Sampling and Enjoying Canadian Cuisine

The fish (Pickerel) and chips were delicious.

Story and Photos by CHAZ PLAGER

One of the many blessings granted to California residents is the weather, which never dips below 60 Fahrenheit, even in the winter.

So, you can imagine the rude awakening I had when I headed up to Manitoba, Canada this Thanksgiving, where it was 20 degrees. Described by some as the Detroit of Canada (though that might be a bit unfair to Detroit), Winnipeg is the largest city in Manitoba.

I got to experience new and foreign things to an American like myself, such as a Canadian hockey game, basic human kindness, and most importantly, traditional Canadian food. I’ve always had an interest in food, so I can’t say I wasn’t interested in what Canada had to offer. With nothing else to do, I set out to try everything unique I could find. Here are a couple of highlights from my tour.



Called Walleye in America, Pickerel is a kind of whitefish you don’t see very often. When I went to the Winnipeg mall, The Forks, and saw Fergie’s Fish and Chips was serving it, I knew I had to try it.

To be honest, Pickerel itself isn’t that great. It’s kind of bland, especially compared to the codfish I had a taste of when I went back for the second time. But the fact I went back for a second time should speak volumes about just how good the restaurant is.

Their portions are large and hearty, and they have some of the best fries I’ve ever eaten. Their fish is freshly caught, too – you can see workers carrying in buckets of them throughout the day.

It made a perfect stop after touring the Winnipeg Museum of Human Rights, which is a pretty cool museum in its own right.

A Sablefish dish included chorizo, risotto and cheese sauce.


Sablefish is yet another whitefish, which doesn’t sound all that interesting by itself. However, the adventurous chefs at PASSERO decided it would go just great with chorizo, risotto, and cheese sauce.

And as strange as that combination of ingredients sound, it really does go perfectly together. The dish was designed to be shared, so it ended up being split between, my mom, and my dad and me. Which upset me just a little bit – I wanted to eat the whole thing. But it tasted good enough that I didn’t care.


Now we’re getting somewhere. Caribou is a kind of deer, specifically a reindeer. A place close to where we were staying called Peasant Cookery served a Venison Tourtiere, a French kind of meat pie.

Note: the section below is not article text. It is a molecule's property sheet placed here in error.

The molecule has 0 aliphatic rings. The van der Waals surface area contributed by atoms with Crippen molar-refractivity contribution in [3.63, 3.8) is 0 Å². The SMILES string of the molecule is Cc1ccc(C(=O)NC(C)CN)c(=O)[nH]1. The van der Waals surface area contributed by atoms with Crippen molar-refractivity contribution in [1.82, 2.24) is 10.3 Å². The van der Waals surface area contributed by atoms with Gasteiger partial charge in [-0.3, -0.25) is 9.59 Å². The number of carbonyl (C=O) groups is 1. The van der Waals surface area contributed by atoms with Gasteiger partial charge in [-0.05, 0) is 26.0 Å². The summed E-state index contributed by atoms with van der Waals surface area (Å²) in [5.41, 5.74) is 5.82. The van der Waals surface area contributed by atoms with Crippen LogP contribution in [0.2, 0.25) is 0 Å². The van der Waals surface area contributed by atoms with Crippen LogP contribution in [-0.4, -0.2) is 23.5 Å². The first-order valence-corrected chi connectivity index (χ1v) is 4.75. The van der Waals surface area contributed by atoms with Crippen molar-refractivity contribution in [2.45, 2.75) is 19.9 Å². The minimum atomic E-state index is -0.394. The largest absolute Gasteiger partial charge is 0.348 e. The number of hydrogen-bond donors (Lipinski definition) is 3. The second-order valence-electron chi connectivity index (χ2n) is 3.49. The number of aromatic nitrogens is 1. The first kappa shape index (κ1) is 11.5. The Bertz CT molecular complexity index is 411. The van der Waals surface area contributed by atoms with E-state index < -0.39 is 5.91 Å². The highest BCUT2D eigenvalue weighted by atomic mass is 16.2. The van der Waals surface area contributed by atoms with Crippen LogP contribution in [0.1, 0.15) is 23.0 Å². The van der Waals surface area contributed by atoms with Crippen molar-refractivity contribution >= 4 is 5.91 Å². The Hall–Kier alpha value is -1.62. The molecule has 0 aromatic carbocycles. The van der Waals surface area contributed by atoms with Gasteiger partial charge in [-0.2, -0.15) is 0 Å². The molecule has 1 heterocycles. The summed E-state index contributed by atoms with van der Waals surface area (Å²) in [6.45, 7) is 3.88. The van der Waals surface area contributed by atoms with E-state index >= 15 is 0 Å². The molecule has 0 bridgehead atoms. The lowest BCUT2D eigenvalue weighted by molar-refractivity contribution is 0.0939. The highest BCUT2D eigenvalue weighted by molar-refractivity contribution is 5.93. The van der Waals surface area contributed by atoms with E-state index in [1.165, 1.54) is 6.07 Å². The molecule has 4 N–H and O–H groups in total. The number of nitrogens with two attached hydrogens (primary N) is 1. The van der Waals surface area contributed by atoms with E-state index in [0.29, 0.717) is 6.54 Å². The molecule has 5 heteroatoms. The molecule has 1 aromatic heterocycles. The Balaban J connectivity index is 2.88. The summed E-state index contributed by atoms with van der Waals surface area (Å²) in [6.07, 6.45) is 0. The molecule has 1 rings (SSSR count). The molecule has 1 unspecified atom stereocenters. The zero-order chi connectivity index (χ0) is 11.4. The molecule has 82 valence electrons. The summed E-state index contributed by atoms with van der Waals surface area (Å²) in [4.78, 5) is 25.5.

My mom seemed hesitant at the idea of eating deer, but my dad had no problem asking me if he could have a bite or three of my food.

The restaurant itself is called Peasant Cookery, but you really do eat like a king. (It’s actually placed right next to a bar called King’s Head, which is a funny coincidence.)

The meat pie itself was massive, and it came with mashed potatoes, peas, and gravy. The meat was a mix of ground pork and venison, and the gravy was also made from venison.

Venison is delicious – it’s sweet and savory, but also very lean, so you don’t have to worry about weight gain. I couldn’t even finish the whole thing in one night, even with my dad’s help. Absolutely would recommend it.

To cap this off, I’d like to recount an experience I had just outside that restaurant, where I had my first interaction with local Winnipeggers, so they call themselves.

I asked two men what someone staying for a week could do here in terms of activities. The man on my right laughed, then whispered to the man on my left in French. Both laughed, then the man on my right asked me if I could spare him a cigarette.

I’m seventeen.

The caribou dish was accompanied by peas, potatoes and gravy.

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2 Responses to Sampling and Enjoying Canadian Cuisine

  1. K says:

    Winnipeg is the largest city in Manitoba. Not the other way around. It’s cold up there. My hometown. Glad you got to experience it in all its glory. I recommend seeing My Winnipeg if you need to understand why it is the way it is.

  2. K says:

    In Winnipeg, 13 year old can order beer in a restaurant if accompanied by an adult. Cigarettes are a big deal there as they are $$$$$$$. But your lung surgery is free.

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